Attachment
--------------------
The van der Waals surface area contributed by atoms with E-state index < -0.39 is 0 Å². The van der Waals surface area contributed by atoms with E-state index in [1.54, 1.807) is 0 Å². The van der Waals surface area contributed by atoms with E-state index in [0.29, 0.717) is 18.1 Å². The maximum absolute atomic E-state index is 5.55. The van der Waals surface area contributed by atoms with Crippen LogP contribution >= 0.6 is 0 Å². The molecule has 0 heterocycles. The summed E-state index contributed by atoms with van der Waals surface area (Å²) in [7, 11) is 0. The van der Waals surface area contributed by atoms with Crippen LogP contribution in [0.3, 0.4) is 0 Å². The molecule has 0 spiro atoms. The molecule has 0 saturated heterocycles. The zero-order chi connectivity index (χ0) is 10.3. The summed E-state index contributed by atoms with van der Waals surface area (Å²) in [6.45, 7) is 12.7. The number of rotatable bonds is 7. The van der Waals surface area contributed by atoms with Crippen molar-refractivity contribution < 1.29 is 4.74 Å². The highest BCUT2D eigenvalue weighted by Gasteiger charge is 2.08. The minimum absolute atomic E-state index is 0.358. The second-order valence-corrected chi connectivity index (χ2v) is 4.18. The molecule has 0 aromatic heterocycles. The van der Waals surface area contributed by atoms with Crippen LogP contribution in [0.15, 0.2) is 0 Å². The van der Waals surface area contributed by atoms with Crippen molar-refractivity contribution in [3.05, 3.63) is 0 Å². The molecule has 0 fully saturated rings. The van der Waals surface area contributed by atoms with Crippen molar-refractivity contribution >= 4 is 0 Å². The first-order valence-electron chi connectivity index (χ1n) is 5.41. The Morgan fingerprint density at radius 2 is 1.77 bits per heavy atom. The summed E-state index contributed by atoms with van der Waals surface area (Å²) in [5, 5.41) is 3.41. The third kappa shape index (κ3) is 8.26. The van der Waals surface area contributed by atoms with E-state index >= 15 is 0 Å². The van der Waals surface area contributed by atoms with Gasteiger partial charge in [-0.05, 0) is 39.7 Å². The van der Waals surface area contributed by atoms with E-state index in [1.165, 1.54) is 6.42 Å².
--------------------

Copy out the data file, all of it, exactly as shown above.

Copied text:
The van der Waals surface area contributed by atoms with E-state index < -0.39 is 0 Å². The van der Waals surface area contributed by atoms with E-state index in [1.54, 1.807) is 0 Å². The van der Waals surface area contributed by atoms with E-state index in [0.29, 0.717) is 18.1 Å². The maximum absolute atomic E-state index is 5.55. The van der Waals surface area contributed by atoms with Crippen LogP contribution >= 0.6 is 0 Å². The molecule has 0 heterocycles. The summed E-state index contributed by atoms with van der Waals surface area (Å²) in [7, 11) is 0. The van der Waals surface area contributed by atoms with Crippen LogP contribution in [0.3, 0.4) is 0 Å². The molecule has 0 spiro atoms. The molecule has 0 saturated heterocycles. The zero-order chi connectivity index (χ0) is 10.3. The summed E-state index contributed by atoms with van der Waals surface area (Å²) in [6.45, 7) is 12.7. The number of rotatable bonds is 7. The van der Waals surface area contributed by atoms with Crippen molar-refractivity contribution < 1.29 is 4.74 Å². The highest BCUT2D eigenvalue weighted by Gasteiger charge is 2.08. The minimum absolute atomic E-state index is 0.358. The second-order valence-corrected chi connectivity index (χ2v) is 4.18. The molecule has 0 aromatic heterocycles. The van der Waals surface area contributed by atoms with Crippen LogP contribution in [0.15, 0.2) is 0 Å². The van der Waals surface area contributed by atoms with Crippen molar-refractivity contribution in [3.05, 3.63) is 0 Å². The molecule has 0 fully saturated rings. The van der Waals surface area contributed by atoms with Crippen molar-refractivity contribution >= 4 is 0 Å². The first-order valence-electron chi connectivity index (χ1n) is 5.41. The Morgan fingerprint density at radius 2 is 1.77 bits per heavy atom. The summed E-state index contributed by atoms with van der Waals surface area (Å²) in [5, 5.41) is 3.41. The third kappa shape index (κ3) is 8.26. The van der Waals surface area contributed by atoms with E-state index >= 15 is 0 Å². The van der Waals surface area contributed by atoms with Gasteiger partial charge in [-0.05, 0) is 39.7 Å². The van der Waals surface area contributed by atoms with E-state index in [1.165, 1.54) is 6.42 Å².